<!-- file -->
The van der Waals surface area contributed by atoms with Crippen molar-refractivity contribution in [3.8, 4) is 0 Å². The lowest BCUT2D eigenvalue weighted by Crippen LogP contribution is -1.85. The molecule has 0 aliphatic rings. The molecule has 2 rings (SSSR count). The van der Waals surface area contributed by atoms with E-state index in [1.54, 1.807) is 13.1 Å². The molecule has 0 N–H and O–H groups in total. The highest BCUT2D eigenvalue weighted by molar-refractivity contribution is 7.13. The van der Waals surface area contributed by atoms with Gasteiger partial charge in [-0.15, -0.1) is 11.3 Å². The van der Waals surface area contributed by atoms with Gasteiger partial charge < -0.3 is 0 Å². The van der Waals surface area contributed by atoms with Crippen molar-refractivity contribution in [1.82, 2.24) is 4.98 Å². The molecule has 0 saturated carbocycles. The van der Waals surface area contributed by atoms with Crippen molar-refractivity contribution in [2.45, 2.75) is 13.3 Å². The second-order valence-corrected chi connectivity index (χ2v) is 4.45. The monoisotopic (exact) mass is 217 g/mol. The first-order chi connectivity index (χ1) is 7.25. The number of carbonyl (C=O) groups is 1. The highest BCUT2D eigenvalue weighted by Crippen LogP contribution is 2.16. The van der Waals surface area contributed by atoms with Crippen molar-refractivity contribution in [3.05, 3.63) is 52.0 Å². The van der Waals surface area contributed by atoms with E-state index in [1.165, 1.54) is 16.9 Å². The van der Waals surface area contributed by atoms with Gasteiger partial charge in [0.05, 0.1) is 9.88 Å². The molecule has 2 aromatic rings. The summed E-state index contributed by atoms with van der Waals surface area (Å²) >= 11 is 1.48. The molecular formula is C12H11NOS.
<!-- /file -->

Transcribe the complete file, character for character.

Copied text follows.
The van der Waals surface area contributed by atoms with Crippen molar-refractivity contribution in [3.8, 4) is 0 Å². The lowest BCUT2D eigenvalue weighted by Crippen LogP contribution is -1.85. The molecule has 0 aliphatic rings. The molecule has 2 rings (SSSR count). The van der Waals surface area contributed by atoms with E-state index in [1.54, 1.807) is 13.1 Å². The molecule has 0 N–H and O–H groups in total. The highest BCUT2D eigenvalue weighted by molar-refractivity contribution is 7.13. The van der Waals surface area contributed by atoms with Gasteiger partial charge in [-0.15, -0.1) is 11.3 Å². The van der Waals surface area contributed by atoms with Gasteiger partial charge < -0.3 is 0 Å². The van der Waals surface area contributed by atoms with Crippen molar-refractivity contribution in [1.82, 2.24) is 4.98 Å². The molecule has 0 saturated carbocycles. The van der Waals surface area contributed by atoms with Crippen molar-refractivity contribution in [2.45, 2.75) is 13.3 Å². The second-order valence-corrected chi connectivity index (χ2v) is 4.45. The monoisotopic (exact) mass is 217 g/mol. The first-order chi connectivity index (χ1) is 7.25. The number of carbonyl (C=O) groups is 1. The highest BCUT2D eigenvalue weighted by Crippen LogP contribution is 2.16. The van der Waals surface area contributed by atoms with Crippen molar-refractivity contribution in [3.05, 3.63) is 52.0 Å². The van der Waals surface area contributed by atoms with E-state index in [1.165, 1.54) is 16.9 Å². The van der Waals surface area contributed by atoms with Gasteiger partial charge in [0.05, 0.1) is 9.88 Å². The molecule has 2 aromatic rings. The summed E-state index contributed by atoms with van der Waals surface area (Å²) >= 11 is 1.48. The molecular formula is C12H11NOS.